The UK Department for Transport is currently examining proposals that would allow additional services to legally drive over the speed limit. At the moment, only the police and fire departments and emergency medical responders can legally break the posted limits, but a recently submitted 90-page document that is "out for consultation" lists other services requesting the right to do the same. HM Revenue and Customs (HMRC), which includ
Clarkson has a thing against roadside signs in the UK: namely, that a great many of them are stupid, and he wants the government to get rid of them. Turns out that Britain's Department for Transportation (DfT) might agree with him, but first they're going to review all the signs in Britain to see how they can make things better. It will be the largest review of signage in 40 years.
The U.K. has been planning on requiring 2.5 percent of all road fuels sold to come from biofuels, rising to 5 percent by 2010, as part of a plan known as the Renewable Transport Fuel Obligation (RTFO). The time has finally come for that plan to commence, as April 15 marked its official start.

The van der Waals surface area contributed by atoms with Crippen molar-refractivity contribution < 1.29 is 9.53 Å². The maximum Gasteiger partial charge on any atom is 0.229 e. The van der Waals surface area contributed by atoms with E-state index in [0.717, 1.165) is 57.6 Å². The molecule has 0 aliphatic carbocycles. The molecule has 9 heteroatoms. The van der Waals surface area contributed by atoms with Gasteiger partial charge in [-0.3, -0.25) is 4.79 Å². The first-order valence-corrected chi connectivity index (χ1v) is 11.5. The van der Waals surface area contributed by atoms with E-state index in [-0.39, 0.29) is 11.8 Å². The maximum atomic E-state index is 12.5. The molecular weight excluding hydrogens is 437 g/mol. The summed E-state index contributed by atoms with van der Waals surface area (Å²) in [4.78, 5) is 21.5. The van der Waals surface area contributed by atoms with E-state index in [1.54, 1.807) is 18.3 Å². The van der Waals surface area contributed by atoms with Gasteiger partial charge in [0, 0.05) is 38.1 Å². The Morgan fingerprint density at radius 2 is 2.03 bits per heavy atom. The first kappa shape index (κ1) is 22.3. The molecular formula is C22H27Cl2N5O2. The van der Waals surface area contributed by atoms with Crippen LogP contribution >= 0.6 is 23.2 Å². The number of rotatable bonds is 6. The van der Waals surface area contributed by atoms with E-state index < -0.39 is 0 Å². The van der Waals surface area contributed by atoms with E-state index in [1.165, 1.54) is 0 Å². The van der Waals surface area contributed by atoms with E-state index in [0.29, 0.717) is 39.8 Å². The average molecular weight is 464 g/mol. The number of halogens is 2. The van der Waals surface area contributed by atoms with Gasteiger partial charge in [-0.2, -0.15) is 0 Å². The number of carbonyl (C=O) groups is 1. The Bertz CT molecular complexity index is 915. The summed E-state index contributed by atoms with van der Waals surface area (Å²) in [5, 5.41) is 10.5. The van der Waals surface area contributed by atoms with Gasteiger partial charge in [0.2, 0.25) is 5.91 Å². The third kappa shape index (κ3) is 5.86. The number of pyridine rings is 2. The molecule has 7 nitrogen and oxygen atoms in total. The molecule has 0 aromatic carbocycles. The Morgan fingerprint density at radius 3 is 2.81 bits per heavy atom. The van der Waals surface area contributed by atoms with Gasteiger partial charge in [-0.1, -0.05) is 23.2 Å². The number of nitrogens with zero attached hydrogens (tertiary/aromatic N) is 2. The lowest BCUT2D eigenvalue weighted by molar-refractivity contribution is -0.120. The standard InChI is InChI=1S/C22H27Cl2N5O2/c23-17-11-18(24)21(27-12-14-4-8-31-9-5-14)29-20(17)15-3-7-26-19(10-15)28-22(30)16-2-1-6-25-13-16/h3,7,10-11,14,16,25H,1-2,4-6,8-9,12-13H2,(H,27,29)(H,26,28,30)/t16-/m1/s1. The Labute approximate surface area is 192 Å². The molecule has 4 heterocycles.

FREEFLOW, Foot-LITE and User Innovation. These three items make up the UK's Department for Transport short list of ways to "improve transport services." To varying degrees, each of the three tries to green up transporting people while making the transport easier and more comfortable.
Want to know more about the effects of biofuels on the environment, especially all those indirect effects, the ones that aren't obvious and somewhat hard to calculate? Well, so does the UK's Department for Transport , which has asked the UK's Renewable Fuels Agency to prepare a report on this topic by summer. Once the DfT's Ruth Kelly has seen and studied the report, the department will help the government figure out how best to plot out the EU and UK's bi